The striking reduction in peripheral naïve T cells is consistent with a defect in thymic T-cell development, so we turned our focus to this organ. A severe atrophy of PRR cKO thymi was observed, evidenced by a reduction in weight and cellularity (Figure 1C). PRR cKO thymi had a 10-fold increase in the proportion of double-negative (DN) thymocytes (Figure 1D). A significant increase in the proportion of intermediate single-positive (ISP) and TCRγδ cells was observed, whereas all other populations were decreased (Figure 1E). The number of DN cells was unchanged, whereas the numbers of ISP, DP, CD8 SP, CD4 SP, and regulatory T cells were reduced (Figure 1E). Histologic analysis indicated that the loss of SP T cells was associated with a reduction in the thymic medulla of cKO mice but preserved corticomedullary junction (supplemental Figure 5), consistent with other models of severe SP T-cell loss.20 No change in the number of TCRγδ cells was evident. This is unsurprising as the lineage commitment for TCRγδ cells begins at the DN2 stage, prior to Lck-driven Cre recombinase expression.16 Taken together, the almost 100-fold reduction in SP cells indicates that PRR cKO mice have drastically altered thymocyte development.
We next analyzed early T-cell developmental events (DN1-4). There was an increase in the proportion of DN3 cells in cKO mice, which was correlated with a decreased proportion of DN4 (Figure 2A). These proportional changes were not associated with differences in the number of DN3 or DN4 (Figure 2B). At the DN3 stage, cells commit to the T-cell lineage and rearrange the TCR β-chain gene locus. PCR products corresponding to rearranged TCRβ locus were detected in both control and cKO cells, indicating that this process was not disturbed (Figure 2C). There was no difference in intracellular TCRβ levels (Figure 2D).
We next performed gene expression analysis of sorted DN3 cells (Figure 2E; supplemental Table 1A). In cKO, 615 and 518 genes were up- and downregulated >1.5-fold. Of these, 9 genes were significantly different and encoded molecules important for processes including the cell cycle (Mcts1, Cetn2), mitochondria (Tomm7, Uqcrh) and vesicular trafficking (Ier3ip1, Rabac1). We next performed gene ontology (GO) analysis on the differentially expressed genes (Figure 2F; supplemental Table 1B). Several GO pathways were enriched in cKO DN3 cells, indicating disturbances in transcription, translation, and the mitochondria. Collectively, these represent cellular activities essential for this developmental period, providing an explanation for why PRR deletion has such a profound effect on T-cell development.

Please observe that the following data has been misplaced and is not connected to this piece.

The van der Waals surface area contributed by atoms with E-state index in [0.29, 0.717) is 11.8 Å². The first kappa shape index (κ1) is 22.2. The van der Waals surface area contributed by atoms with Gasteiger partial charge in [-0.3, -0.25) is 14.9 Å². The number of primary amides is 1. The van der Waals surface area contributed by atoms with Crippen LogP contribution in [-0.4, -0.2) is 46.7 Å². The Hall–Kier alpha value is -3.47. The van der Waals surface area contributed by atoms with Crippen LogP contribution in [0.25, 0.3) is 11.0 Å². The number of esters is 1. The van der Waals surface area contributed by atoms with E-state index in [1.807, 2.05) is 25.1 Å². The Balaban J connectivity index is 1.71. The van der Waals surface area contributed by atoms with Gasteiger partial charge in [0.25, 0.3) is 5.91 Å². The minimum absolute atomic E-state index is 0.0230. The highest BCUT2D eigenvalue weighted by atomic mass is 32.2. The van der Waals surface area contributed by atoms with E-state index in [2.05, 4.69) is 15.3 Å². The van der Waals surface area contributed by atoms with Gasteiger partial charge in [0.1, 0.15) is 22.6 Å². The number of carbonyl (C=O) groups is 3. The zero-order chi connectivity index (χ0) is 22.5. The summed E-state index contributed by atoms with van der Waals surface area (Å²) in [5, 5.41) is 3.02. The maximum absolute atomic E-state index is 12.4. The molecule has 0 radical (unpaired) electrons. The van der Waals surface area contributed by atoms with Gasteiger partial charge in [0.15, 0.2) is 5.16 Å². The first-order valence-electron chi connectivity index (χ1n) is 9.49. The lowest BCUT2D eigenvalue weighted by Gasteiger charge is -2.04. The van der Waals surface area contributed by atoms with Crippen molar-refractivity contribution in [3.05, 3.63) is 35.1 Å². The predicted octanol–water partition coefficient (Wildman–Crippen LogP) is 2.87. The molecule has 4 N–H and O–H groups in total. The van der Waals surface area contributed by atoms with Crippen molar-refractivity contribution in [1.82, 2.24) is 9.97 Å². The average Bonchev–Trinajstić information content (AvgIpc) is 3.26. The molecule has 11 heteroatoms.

Comparing our findings to conditional deletion of the Wnt pathway in T cells, several similarities are evident: reduction in peripheral T cells and a change in the proportion of DN3:DN4.16 However, overall it is clear that PRR deletion induces a more profound phenotype. Wnt cKO led to an increase in the proportion of DN cells to 12%, and a partial block at the DN3-DN4 transition, leading to an increased number of DN3 cells and decreased DN4. In the periphery, there was a fourfold reduction in T cells, which did have the β-catenin deleted allele.16 In contrast, PRR cKO leads to an increase in the proportion of DN cells to ∼50% of thymocytes, we detect no increase in the number of DN3 cells, and we find that DN4 numbers are decreased only in old mice (data not shown). Furthermore, we are unable to detect the deleted allele in peripheral T cells, indicating that PRR-deficient T cells do not develop/survive. To understand these results further, we sorted thymocytes and again performed PCR to specifically identify cKO cells. This revealed the presence of cKO cells beyond the DN3 stage, including DN4, DP, and CD4 SP (Figure 2G). We analyzed DP cells further and observed an impaired survival and, subsequently, rearrangement of the TCR α chain (Tcra) (Figure 2H-I). Thus, given the striking severity of our phenotype, that no single precursor thymocyte population accumulates, and that we also observe defects in DP cells, we propose that deletion of PRR affects thymocyte survival and development from DN3 and beyond (Figure 2J).
Contribution: S.G., U.M., M.G., A.M., and K.J.B. performed experiments; M.K., R.A.L., R.D., A.C., and O.D. gave advice; G.N. provided mice; and D.N.M., M.D.W., and K.J.B. designed and wrote the study.
Conflict-of-interest disclosure: The authors declare no competing financial interests.
Correspondence: Katrina J. Binger, Experimental and Clinical Research Center, Lindenbergerweg 80, Berlin, 13125, Germany; e-mail: firstname.lastname@example.org; and Dominik N. Muller, Experimental and Clinical Research Center, Lindenbergerweg 80, Berlin, 13125, Germany; e-mail: email@example.com.
The online version of this article contains a data supplement.
The publication costs of this article were defrayed in part by page charge payment. Therefore, and solely to indicate this fact, this article is hereby marked “advertisement” in accordance with 18 USC section 1734.
The authors thank Jana Czychi, Ilona Kamer, Sabine Schmidt, and Dr Hans-Peter Rahn for technical assistance.
This work was supported by the National Health and Medical Research Council of Australia (K.J.B. and M.D.W.), and the German Research Foundation and German Center for Cardiovascular Research (D.N.M.).
S.G. and U.M. contributed equally to this study.
M.D.W. and K.J.B. contributed equally to this study.